Immediately after Jim Baen died in 2006, his friends’ wide-ranging discussions about their great respect and affection for him as a person, and regard for his accomplishments as an editor, woke Francis Turner to the realization fandom would have only one more chance to vote him the Best Editor Hugo
Baen had revitalized Galaxy in the 1970s with works from many top writers (most of John Varley’s great early stories were published in Baen’s Galaxy). He ran Ace’s sf book line under publisher Tom Doherty, and later did the same at TOR Books, before starting his own company, Baen Books. Prior to his death he’d received seven Hugo nominations, but the last had been in 1981 and he had never won the award.
Francis Turner wrote a blog post on L’Ombre de l’Olivier in August 2006 encouraging people not only to vote Baen the Best Editor (Long Form) Hugo the following year — but to visualize “A Baen Sweep of the Hugos”.
Turner listed three goals:
- Get Jim Baen nominated and voted for Editor (books) for 2006 [i.e., the eligibility year for the 2007 Hugos]
- Increase the participation in the Hugo process
- Get some Baen works on the ballots
Turner’s first stop in the get-out-the-vote campaign was going to be Baen’s Bar.
As noted at Toni’s Table, the electorate for Hugo awards (and the Campbell award) is almost as small and fluid as that of a “Rotten Burough”. Also noted there is that Baen hasn’t won many such awards recently despite Baen being the #2 or #3 (depending on how you count/who is counting) speculative fiction (SF) publisher. This totally unaffiliated page is therefore set up so that loyal Baen Barflies can do a little consensus building and nominate appropriately with the goal of seeing Jim Baen nominated as editor and ideally also seeing a Baen author/artist win some other category of the 2007 Hugo awards.
Some of Turner’s other arguments have proven equally evergreen:
The participation of the wider SF community in the Hugo awards is declining….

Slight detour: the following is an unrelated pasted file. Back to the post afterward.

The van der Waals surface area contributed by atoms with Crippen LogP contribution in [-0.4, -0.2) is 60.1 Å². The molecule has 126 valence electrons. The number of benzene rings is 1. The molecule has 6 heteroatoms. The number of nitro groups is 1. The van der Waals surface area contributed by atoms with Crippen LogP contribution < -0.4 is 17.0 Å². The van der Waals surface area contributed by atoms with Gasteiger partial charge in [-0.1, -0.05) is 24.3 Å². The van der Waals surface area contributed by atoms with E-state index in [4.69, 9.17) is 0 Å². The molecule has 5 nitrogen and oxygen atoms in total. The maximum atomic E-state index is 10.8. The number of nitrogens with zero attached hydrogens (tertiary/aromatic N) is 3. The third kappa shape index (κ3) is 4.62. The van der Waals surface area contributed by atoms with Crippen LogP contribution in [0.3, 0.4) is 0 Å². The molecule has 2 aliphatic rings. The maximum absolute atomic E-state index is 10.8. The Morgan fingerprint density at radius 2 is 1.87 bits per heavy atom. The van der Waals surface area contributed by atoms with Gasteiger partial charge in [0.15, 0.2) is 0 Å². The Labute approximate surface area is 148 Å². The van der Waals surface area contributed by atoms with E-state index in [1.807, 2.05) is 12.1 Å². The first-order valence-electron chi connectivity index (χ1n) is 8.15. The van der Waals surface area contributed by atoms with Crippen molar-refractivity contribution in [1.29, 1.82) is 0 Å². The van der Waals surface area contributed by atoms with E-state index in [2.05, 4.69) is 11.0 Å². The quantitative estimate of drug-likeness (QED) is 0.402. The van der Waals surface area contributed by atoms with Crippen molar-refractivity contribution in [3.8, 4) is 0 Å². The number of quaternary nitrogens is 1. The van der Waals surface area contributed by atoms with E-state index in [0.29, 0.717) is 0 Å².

To be honest I find it sad that even 5 years ago less than 1000 people could be bothered to vote for the awards that are supposed to represent all of SF-fandom. The fact that these numbers have now dwindled to two thirds of that in 2006 is even more tragic. What I think is also sad is that I, personally, had only read one 2006 Novel nominee – Scalzi’s “Old Man’s War” – and that a number of books that I thought were great did not appear. Most of the books I liked were published by Baen (but not all were) and it was notable that none of the 5 most nominated works were published by Baen…
This is an attempt to mobilise the large number of loyal Baen readers to nominate and vote so that their point of view is recognised within the SF world. I believe both the awards and SF as a whole would benefit from the Hugos not being seen as a high-brow cliquey award…. I hope to do this by convincing a number of loyal Baen readers (aka Barflies) to register as attendees for Worldcon 2007 or as voting associates and, having done so, to nominate Jim Baen for the editor award and to nominate some Baen works/authors/artists for the other awards.
Well aware of the objections that would be raised in other quarters, Turner preemptively insisted —
There is NO intention to produce a Baen “slate” and to insist (as if it were possible) that Barflies nominate and vote for the “slate”.
And another entire section tried to deflect “Potential Controversy.” There, Turner offered such reassurances as —
Secondly despite the title, I neither want nor expect a sweep of all the awards – not in 2007 at least 🙂 .
Surprisingly, considering how well Correia and Torgersen did with the same arguments later on, Turner’s appeal failed to generate the faintest support.
Yes, Jim Baen was nominated for Best Editor. However, that was accomplished with just 30 votes and there’s no sign they were the product of any concerted effort. Because if you look at the Best Novel category in the 2007 Hugo Award nominating statistics you’ll find zero Baen novels among the top 27 books receiving votes — and it took only four votes to be listed in the report.
Two other Baen Editors, Toni Weisskopf and Jim Minz, each received seven votes.
Although Mike Resnick’s novelette “All the Things You Are” (Jim Baen’s Universe October 2006) was a Hugo finalist, nobody has had more fiction nominated for the Hugo than Resnick. He achieved that result without any dependence on Turner’s efforts.
But reading Turner’s 10-year-old post certainly produces a stunning sense of déjà-vu.
[Thanks to Mark-kitteh for the story.]